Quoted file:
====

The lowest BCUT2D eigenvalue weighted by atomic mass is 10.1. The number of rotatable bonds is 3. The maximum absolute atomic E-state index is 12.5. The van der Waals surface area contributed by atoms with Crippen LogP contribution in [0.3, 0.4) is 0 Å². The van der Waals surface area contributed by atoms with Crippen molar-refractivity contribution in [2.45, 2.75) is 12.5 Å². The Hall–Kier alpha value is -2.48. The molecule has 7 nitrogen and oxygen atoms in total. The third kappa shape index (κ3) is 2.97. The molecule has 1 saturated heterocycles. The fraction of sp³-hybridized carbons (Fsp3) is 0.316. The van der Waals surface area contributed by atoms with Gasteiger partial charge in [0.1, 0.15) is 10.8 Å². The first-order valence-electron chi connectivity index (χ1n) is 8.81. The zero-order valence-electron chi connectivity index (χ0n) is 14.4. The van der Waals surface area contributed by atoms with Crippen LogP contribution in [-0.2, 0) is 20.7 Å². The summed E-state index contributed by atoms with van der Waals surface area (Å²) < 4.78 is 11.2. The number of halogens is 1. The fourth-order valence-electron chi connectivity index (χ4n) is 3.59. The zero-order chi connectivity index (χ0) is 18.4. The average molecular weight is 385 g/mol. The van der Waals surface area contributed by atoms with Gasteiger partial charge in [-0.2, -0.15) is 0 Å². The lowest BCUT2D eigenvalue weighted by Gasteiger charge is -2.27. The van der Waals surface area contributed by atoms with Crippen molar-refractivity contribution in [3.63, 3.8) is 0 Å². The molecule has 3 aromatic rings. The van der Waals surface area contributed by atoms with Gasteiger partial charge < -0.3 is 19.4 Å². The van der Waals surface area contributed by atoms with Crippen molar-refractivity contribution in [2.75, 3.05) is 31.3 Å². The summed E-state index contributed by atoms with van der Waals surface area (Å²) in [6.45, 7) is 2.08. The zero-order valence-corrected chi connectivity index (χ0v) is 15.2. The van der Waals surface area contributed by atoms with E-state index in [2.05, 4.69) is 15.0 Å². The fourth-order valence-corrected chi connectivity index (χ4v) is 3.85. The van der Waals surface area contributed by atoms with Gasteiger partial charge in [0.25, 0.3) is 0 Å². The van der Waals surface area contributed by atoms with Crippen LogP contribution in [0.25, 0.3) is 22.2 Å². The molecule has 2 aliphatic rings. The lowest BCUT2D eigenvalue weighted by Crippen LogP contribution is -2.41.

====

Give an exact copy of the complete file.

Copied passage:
The lowest BCUT2D eigenvalue weighted by atomic mass is 10.1. The number of rotatable bonds is 3. The maximum absolute atomic E-state index is 12.5. The van der Waals surface area contributed by atoms with Crippen LogP contribution in [0.3, 0.4) is 0 Å². The van der Waals surface area contributed by atoms with Crippen molar-refractivity contribution in [2.45, 2.75) is 12.5 Å². The Hall–Kier alpha value is -2.48. The molecule has 7 nitrogen and oxygen atoms in total. The third kappa shape index (κ3) is 2.97. The molecule has 1 saturated heterocycles. The fraction of sp³-hybridized carbons (Fsp3) is 0.316. The van der Waals surface area contributed by atoms with Gasteiger partial charge in [0.1, 0.15) is 10.8 Å². The first-order valence-electron chi connectivity index (χ1n) is 8.81. The zero-order valence-electron chi connectivity index (χ0n) is 14.4. The van der Waals surface area contributed by atoms with Crippen LogP contribution in [-0.2, 0) is 20.7 Å². The summed E-state index contributed by atoms with van der Waals surface area (Å²) < 4.78 is 11.2. The number of halogens is 1. The fourth-order valence-electron chi connectivity index (χ4n) is 3.59. The zero-order chi connectivity index (χ0) is 18.4. The average molecular weight is 385 g/mol. The van der Waals surface area contributed by atoms with Gasteiger partial charge in [-0.2, -0.15) is 0 Å². The lowest BCUT2D eigenvalue weighted by Gasteiger charge is -2.27. The van der Waals surface area contributed by atoms with Crippen molar-refractivity contribution in [3.63, 3.8) is 0 Å². The molecule has 3 aromatic rings. The van der Waals surface area contributed by atoms with Gasteiger partial charge < -0.3 is 19.4 Å². The van der Waals surface area contributed by atoms with Crippen molar-refractivity contribution in [2.75, 3.05) is 31.3 Å². The summed E-state index contributed by atoms with van der Waals surface area (Å²) in [6.45, 7) is 2.08. The zero-order valence-corrected chi connectivity index (χ0v) is 15.2. The van der Waals surface area contributed by atoms with E-state index in [2.05, 4.69) is 15.0 Å². The fourth-order valence-corrected chi connectivity index (χ4v) is 3.85. The van der Waals surface area contributed by atoms with Gasteiger partial charge in [0.25, 0.3) is 0 Å². The van der Waals surface area contributed by atoms with Crippen LogP contribution in [0.25, 0.3) is 22.2 Å². The molecule has 2 aliphatic rings. The lowest BCUT2D eigenvalue weighted by Crippen LogP contribution is -2.41.